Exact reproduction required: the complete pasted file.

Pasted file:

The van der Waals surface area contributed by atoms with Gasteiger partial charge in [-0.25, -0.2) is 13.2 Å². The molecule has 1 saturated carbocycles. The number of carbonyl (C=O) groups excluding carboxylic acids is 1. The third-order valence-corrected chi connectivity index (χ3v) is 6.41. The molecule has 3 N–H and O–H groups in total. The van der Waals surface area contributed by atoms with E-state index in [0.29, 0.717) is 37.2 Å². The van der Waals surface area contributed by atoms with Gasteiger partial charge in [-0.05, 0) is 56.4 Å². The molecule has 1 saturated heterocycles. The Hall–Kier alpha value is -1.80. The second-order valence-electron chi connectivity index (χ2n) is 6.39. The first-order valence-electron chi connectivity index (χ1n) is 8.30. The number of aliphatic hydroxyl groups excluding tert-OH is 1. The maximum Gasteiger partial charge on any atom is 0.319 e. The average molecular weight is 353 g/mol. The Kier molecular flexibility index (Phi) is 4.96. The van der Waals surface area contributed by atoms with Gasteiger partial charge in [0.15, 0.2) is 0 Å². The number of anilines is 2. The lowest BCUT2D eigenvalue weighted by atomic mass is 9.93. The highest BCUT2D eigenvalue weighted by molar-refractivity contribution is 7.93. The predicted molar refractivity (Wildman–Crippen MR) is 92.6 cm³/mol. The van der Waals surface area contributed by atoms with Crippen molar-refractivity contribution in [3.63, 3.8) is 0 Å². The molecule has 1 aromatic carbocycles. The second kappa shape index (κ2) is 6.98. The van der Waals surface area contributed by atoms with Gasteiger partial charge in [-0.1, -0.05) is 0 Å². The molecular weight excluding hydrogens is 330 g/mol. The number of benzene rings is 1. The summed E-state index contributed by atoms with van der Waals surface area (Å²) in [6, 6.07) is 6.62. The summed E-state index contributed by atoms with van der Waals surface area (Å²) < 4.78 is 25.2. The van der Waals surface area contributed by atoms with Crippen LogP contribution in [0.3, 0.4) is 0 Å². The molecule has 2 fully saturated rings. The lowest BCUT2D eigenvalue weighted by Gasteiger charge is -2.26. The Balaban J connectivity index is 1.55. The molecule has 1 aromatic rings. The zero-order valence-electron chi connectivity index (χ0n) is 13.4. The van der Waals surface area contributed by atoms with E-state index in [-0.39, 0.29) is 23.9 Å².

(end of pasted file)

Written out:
The van der Waals surface area contributed by atoms with Gasteiger partial charge in [-0.25, -0.2) is 13.2 Å². The molecule has 1 saturated carbocycles. The number of carbonyl (C=O) groups excluding carboxylic acids is 1. The third-order valence-corrected chi connectivity index (χ3v) is 6.41. The molecule has 3 N–H and O–H groups in total. The van der Waals surface area contributed by atoms with E-state index in [0.29, 0.717) is 37.2 Å². The van der Waals surface area contributed by atoms with Gasteiger partial charge in [-0.05, 0) is 56.4 Å². The molecule has 1 saturated heterocycles. The Hall–Kier alpha value is -1.80. The second-order valence-electron chi connectivity index (χ2n) is 6.39. The first-order valence-electron chi connectivity index (χ1n) is 8.30. The number of aliphatic hydroxyl groups excluding tert-OH is 1. The maximum Gasteiger partial charge on any atom is 0.319 e. The average molecular weight is 353 g/mol. The Kier molecular flexibility index (Phi) is 4.96. The van der Waals surface area contributed by atoms with Gasteiger partial charge in [0.15, 0.2) is 0 Å². The number of anilines is 2. The lowest BCUT2D eigenvalue weighted by atomic mass is 9.93. The highest BCUT2D eigenvalue weighted by molar-refractivity contribution is 7.93. The predicted molar refractivity (Wildman–Crippen MR) is 92.6 cm³/mol. The van der Waals surface area contributed by atoms with Crippen molar-refractivity contribution in [3.63, 3.8) is 0 Å². The molecule has 1 aromatic carbocycles. The second kappa shape index (κ2) is 6.98. The van der Waals surface area contributed by atoms with Gasteiger partial charge in [-0.1, -0.05) is 0 Å². The molecular weight excluding hydrogens is 330 g/mol. The number of benzene rings is 1. The summed E-state index contributed by atoms with van der Waals surface area (Å²) in [6, 6.07) is 6.62. The summed E-state index contributed by atoms with van der Waals surface area (Å²) < 4.78 is 25.2. The van der Waals surface area contributed by atoms with Crippen LogP contribution in [0.3, 0.4) is 0 Å². The molecule has 2 fully saturated rings. The lowest BCUT2D eigenvalue weighted by Gasteiger charge is -2.26. The Balaban J connectivity index is 1.55. The molecule has 1 aromatic rings. The zero-order valence-electron chi connectivity index (χ0n) is 13.4. The van der Waals surface area contributed by atoms with E-state index in [-0.39, 0.29) is 23.9 Å².